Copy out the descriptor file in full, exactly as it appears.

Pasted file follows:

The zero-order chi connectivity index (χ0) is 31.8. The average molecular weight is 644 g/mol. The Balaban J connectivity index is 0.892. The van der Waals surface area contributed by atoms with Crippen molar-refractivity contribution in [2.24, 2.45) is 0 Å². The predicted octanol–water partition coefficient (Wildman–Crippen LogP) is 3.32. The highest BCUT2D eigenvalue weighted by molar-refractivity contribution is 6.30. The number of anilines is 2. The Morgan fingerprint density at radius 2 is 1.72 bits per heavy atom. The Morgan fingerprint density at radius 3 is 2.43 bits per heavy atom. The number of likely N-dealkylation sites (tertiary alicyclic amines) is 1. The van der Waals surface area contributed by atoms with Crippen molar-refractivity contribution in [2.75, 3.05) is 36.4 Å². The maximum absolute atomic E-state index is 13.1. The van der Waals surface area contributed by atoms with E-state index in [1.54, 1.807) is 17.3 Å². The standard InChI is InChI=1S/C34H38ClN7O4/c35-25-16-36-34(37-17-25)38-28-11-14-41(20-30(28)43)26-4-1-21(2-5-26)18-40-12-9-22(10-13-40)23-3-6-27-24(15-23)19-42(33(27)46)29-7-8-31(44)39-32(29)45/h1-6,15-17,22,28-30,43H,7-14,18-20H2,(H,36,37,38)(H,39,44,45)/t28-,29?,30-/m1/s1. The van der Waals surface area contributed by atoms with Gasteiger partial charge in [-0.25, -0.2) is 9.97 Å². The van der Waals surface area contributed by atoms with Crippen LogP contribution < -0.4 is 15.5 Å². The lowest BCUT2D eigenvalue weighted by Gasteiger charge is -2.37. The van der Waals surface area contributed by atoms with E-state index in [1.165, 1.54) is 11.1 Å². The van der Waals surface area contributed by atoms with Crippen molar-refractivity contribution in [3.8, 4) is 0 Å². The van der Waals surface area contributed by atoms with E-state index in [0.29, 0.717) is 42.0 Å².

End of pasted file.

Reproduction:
The zero-order chi connectivity index (χ0) is 31.8. The average molecular weight is 644 g/mol. The Balaban J connectivity index is 0.892. The van der Waals surface area contributed by atoms with Crippen molar-refractivity contribution in [2.24, 2.45) is 0 Å². The predicted octanol–water partition coefficient (Wildman–Crippen LogP) is 3.32. The highest BCUT2D eigenvalue weighted by molar-refractivity contribution is 6.30. The number of anilines is 2. The Morgan fingerprint density at radius 2 is 1.72 bits per heavy atom. The Morgan fingerprint density at radius 3 is 2.43 bits per heavy atom. The number of likely N-dealkylation sites (tertiary alicyclic amines) is 1. The van der Waals surface area contributed by atoms with Crippen molar-refractivity contribution in [2.75, 3.05) is 36.4 Å². The maximum absolute atomic E-state index is 13.1. The van der Waals surface area contributed by atoms with E-state index in [1.54, 1.807) is 17.3 Å². The standard InChI is InChI=1S/C34H38ClN7O4/c35-25-16-36-34(37-17-25)38-28-11-14-41(20-30(28)43)26-4-1-21(2-5-26)18-40-12-9-22(10-13-40)23-3-6-27-24(15-23)19-42(33(27)46)29-7-8-31(44)39-32(29)45/h1-6,15-17,22,28-30,43H,7-14,18-20H2,(H,36,37,38)(H,39,44,45)/t28-,29?,30-/m1/s1. The van der Waals surface area contributed by atoms with Gasteiger partial charge in [-0.25, -0.2) is 9.97 Å². The van der Waals surface area contributed by atoms with Crippen LogP contribution < -0.4 is 15.5 Å². The lowest BCUT2D eigenvalue weighted by Gasteiger charge is -2.37. The van der Waals surface area contributed by atoms with E-state index in [1.165, 1.54) is 11.1 Å². The van der Waals surface area contributed by atoms with Crippen molar-refractivity contribution in [3.8, 4) is 0 Å². The van der Waals surface area contributed by atoms with E-state index in [0.29, 0.717) is 42.0 Å².